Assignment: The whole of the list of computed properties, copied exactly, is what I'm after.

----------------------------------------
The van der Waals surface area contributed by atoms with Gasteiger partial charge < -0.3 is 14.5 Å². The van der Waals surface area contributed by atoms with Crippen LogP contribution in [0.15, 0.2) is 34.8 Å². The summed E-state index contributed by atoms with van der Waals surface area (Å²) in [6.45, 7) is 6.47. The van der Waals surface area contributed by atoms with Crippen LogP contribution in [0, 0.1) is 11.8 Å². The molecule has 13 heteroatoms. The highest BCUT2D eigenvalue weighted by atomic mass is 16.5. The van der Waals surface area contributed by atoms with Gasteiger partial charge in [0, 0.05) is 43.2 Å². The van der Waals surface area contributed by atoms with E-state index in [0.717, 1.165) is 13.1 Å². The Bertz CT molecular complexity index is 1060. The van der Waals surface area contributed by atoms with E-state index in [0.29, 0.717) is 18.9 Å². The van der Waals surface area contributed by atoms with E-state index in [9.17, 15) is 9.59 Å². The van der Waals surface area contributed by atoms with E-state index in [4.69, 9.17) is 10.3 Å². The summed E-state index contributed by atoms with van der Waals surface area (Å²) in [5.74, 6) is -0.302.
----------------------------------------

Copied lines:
The van der Waals surface area contributed by atoms with Gasteiger partial charge < -0.3 is 14.5 Å². The van der Waals surface area contributed by atoms with Crippen LogP contribution in [0.15, 0.2) is 34.8 Å². The summed E-state index contributed by atoms with van der Waals surface area (Å²) in [6.45, 7) is 6.47. The van der Waals surface area contributed by atoms with Crippen LogP contribution in [0, 0.1) is 11.8 Å². The molecule has 13 heteroatoms. The highest BCUT2D eigenvalue weighted by atomic mass is 16.5. The van der Waals surface area contributed by atoms with Gasteiger partial charge in [0, 0.05) is 43.2 Å². The van der Waals surface area contributed by atoms with E-state index in [0.717, 1.165) is 13.1 Å². The Bertz CT molecular complexity index is 1060. The van der Waals surface area contributed by atoms with E-state index in [0.29, 0.717) is 18.9 Å². The van der Waals surface area contributed by atoms with E-state index in [9.17, 15) is 9.59 Å². The van der Waals surface area contributed by atoms with E-state index in [4.69, 9.17) is 10.3 Å². The summed E-state index contributed by atoms with van der Waals surface area (Å²) in [5.74, 6) is -0.302.